Glowing In The Dark
Released February 12
Nine years since their Mercury nominated eponymous debut album, the Djangos have undoubtedly become one of the most inventively progressive bands to escape from the confines of the Scottish music scene.
Now onto their ‘eagerly awaited’ fourth album, a term overused but is always legitimate for this four-piece Edinburgh-formed avant-pop combo and there was further curiosity at just how they would manage with a recording process punctuated by lockdown.
The insanely catchy hook-filled acid-inflected early single and the Moog-fest album title track is up there with Hail Bop, Tic Tac Toe, In Your Beat and Life’s a Beach as almost perfect pop music and promised much. It remains a go-to track months after release.
The upbeat vibrant pop of Tic Tac Toe and In Your Beat signposted their third album Marble Skies.
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But in both that and this, the teases are not reflected on what would be delivered with the final album.
Both have veered between psychedelic space rock and out-and-out devil-may-care leftfield-but-singalong dance-rock and more so this time round.
Drummer-producer Dave Maclean from Dundee said that the band members had different influences which is “why our band is so weird and our songs are a bit of a mish mash”.
While he is more into dance and techno, others like Jimmy Dixon are into experimental folk music.
It has been admitted that the album was written specifically to fit precise junctures in their set, which is as singer/guitarist Vinny Neff says, already crafted “to draw a line of links from acoustic stuff through the electronic, rhythmic thing, through to something more raucous and rockabilly”.
This might explain what is to come with this schizophrenic new 14-track offering, their weakest so far, which hits the heights of infectious squelchy leftfield synth pop to transport you out of Covid misery on too few occasions before dropping into the mellow and sometimes horribly mundane.
Glowing’s opener, the soaring Spirals sees the Djangos’ in cruise control, with Vincent Neff’s trademark layered falsetto in full effect and the hypnotic art-rock stylings turned up to 11.
The thrilling second track Right The Wrongs is what the Djangos do so right. A joyfully addictive electropop vs surf rock addictive harmonic corker that ends too soon at just over 2m and like the title track needs to be played again and again and again.
Got Me Worried takes a mid-paced gear shift, but retains the twitchy close harmony twists that they have become best known for.
That is just about where the good news ends for those seeking a singalong art-pop joyride.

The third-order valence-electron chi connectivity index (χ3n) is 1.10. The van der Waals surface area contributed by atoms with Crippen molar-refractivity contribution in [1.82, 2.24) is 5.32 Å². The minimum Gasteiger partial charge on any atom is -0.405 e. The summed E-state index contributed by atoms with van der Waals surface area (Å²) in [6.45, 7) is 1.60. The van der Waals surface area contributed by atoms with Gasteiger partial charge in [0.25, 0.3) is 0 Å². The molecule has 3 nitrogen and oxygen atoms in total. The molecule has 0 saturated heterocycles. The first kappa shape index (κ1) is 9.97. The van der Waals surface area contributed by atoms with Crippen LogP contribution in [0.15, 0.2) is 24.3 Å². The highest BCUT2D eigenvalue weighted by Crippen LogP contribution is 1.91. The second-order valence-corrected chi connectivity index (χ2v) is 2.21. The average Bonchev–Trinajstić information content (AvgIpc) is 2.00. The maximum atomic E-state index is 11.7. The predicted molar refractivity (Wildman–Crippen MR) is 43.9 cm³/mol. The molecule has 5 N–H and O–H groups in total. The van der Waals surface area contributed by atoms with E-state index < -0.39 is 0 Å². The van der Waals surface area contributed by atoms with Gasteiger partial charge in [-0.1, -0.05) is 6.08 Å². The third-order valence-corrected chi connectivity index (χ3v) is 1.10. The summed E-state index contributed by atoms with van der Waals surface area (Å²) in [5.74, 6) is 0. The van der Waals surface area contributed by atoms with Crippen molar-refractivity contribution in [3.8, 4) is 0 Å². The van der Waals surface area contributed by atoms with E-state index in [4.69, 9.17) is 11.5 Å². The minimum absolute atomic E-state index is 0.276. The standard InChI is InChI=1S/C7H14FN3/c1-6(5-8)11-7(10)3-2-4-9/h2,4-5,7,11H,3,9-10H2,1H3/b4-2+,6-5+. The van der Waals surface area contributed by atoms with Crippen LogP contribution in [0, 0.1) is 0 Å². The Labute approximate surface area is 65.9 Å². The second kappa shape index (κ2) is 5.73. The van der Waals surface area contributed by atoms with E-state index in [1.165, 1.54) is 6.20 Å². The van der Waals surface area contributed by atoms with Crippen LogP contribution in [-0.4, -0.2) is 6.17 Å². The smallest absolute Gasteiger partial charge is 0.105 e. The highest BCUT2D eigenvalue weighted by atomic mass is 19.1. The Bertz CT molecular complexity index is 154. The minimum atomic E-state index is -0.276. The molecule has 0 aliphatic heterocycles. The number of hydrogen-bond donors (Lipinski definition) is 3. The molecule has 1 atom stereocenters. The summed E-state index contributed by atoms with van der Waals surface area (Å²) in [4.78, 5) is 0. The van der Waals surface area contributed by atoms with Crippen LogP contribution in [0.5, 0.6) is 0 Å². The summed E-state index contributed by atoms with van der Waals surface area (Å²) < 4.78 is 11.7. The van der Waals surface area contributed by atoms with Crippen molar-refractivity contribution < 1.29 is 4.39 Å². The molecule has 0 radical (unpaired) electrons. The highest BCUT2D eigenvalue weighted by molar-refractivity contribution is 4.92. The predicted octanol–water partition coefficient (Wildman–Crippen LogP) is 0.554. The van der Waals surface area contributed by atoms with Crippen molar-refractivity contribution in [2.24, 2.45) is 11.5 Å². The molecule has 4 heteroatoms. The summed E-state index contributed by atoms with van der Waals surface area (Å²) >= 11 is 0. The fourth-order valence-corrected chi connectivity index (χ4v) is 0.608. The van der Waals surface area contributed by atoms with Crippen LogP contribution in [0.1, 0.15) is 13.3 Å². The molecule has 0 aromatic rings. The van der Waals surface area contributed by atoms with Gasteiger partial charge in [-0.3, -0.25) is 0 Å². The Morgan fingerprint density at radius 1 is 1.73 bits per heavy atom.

The Djangos brought in guest vocalist Rebecca Taylor of Sheffield indie-pop duo Slow Club for the Jamaican dancehall-influenced Surface To Air off Marble Skies but tended to be one of their more forgettable moments.
On this album it is Serge Gainsbourg’s daughter Charlotte that provided the vocals and the “extra glamour”, it says here, on Waking Up, but it is another so-so experiment, by their high standards.
Thankfully there is early single Free From Gravity round the corner, a hypnotic earworm (as always) single which is “really about the planet being in such a mess that we eventually have to leave”.
One of the album standouts Headrush is another example of how they are adept at sounding like the Beach Boys on psychedelics, while the floaty, twisting and chaotic instrumental The Ark concentrates on the latter rather then former.
The second half does not live up to the highs of the first, however, with just the standout title track to provide much needed relief.
Night of the Buffalo, sounds like an attempt to do something different that lacks the punch and pizzazz of their best work, the bizarrely folky World Will Turn could have been recorded round a Wild West campfire with an acoustic guitar and cowboy hat for company, while Kick The Devil Out appears to have done just that, musically.
The closing songs Hold Fast, and Asking For More, have tight hooks, but lack the quirks and punchy production of their best songs with Neff producing a more restrained vocal performance. It all ends with what sounds like a bizarre Peter Frampton talk box throwback.
The Djangos have always previously been far far more consistent than their nearest reference points, Hot Chip, who prove equally adept at hitting home with sublime electronic-based art-pop as they are the bloatedly forgettable.
The Djangos have proven, for once, they are quite capable of precisely the same.